Monday, January 11, 2010

Google Wave--Killer App for Collaboration?

A student recently posted this link with an interesting application of Google Wave—thanks, Jeff! It reminded me that I needed to try to understand this new Google product. It’s still in preview, not yet in publicly-available beta, so if you want to try it, you have to request an invitation. As of mid-December Mashable said there were about a million users. The slow rollout limits the usefulness of a collaborative tool, but there’s quite a bit of buzz on the web about bugs and general difficulty of use. “Take it easy” seems to be a reasonable approach and Google makes it clear that they will get invitations out as they think the system is ready.

In Google-speak Wave is “equal parts conversation and document,” it is completely shared with all participants, and it takes place in real time. Google’s Dr. Wave explains and demonstrates. The video is better on the Google site, where it’s embedded in a use example (clever of them!), than on YouTube where you can’t see what “Dr. Wave” is pointing at.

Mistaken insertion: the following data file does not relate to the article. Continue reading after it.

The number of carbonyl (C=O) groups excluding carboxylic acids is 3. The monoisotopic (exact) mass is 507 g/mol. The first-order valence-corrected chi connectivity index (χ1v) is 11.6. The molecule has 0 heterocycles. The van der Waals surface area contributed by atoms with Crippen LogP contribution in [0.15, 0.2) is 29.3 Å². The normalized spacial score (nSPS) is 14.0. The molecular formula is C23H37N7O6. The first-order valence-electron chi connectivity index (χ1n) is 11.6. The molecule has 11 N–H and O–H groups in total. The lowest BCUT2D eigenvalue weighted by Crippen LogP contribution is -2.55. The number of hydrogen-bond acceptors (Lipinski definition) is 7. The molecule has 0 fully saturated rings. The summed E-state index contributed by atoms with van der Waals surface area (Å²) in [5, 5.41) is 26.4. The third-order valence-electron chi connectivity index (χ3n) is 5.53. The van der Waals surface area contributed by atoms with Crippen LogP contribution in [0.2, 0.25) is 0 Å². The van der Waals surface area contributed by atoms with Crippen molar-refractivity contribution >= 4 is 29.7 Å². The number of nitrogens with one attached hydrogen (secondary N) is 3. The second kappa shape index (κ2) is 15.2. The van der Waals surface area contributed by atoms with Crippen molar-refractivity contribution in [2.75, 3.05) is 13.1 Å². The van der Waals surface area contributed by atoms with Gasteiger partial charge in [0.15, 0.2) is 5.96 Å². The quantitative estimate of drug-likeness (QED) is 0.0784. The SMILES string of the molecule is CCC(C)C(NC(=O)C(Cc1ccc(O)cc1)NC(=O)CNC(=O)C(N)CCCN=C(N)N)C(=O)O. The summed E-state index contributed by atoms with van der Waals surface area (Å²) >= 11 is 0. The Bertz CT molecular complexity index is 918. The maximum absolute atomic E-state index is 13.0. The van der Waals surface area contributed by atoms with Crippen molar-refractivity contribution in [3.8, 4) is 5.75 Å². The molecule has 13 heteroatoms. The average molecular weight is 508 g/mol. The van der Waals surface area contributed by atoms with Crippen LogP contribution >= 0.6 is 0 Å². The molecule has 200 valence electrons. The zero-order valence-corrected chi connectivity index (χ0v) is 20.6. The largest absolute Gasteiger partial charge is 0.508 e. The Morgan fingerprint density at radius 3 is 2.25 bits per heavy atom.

Here’s a more fully populated example from Mashable. Mashable people have written extensively about Wave, although the link to their Complete Guide is broken at this writing.

Google says Wave can be used to arrange events, collaborate on projects, share photos, share meeting notes, brainstorm and play interactive games. Ok, but that’s not only generic, it’s more consumer than business oriented. Howard Greenstein has an excellent post on Mashable. It suggests potential business uses and gives a hypothetical example of a team preparing a client pitch from multiple locations. His conceptualization of modes of use is especially helpful, and there are other useful links at the bottom of the post.

Can Wave replace email and other collaborative tools like wikis? That’s not yet clear, but it’s clearly worth keeping an eye on—perhaps giving it a trial when it becomes more widely available!

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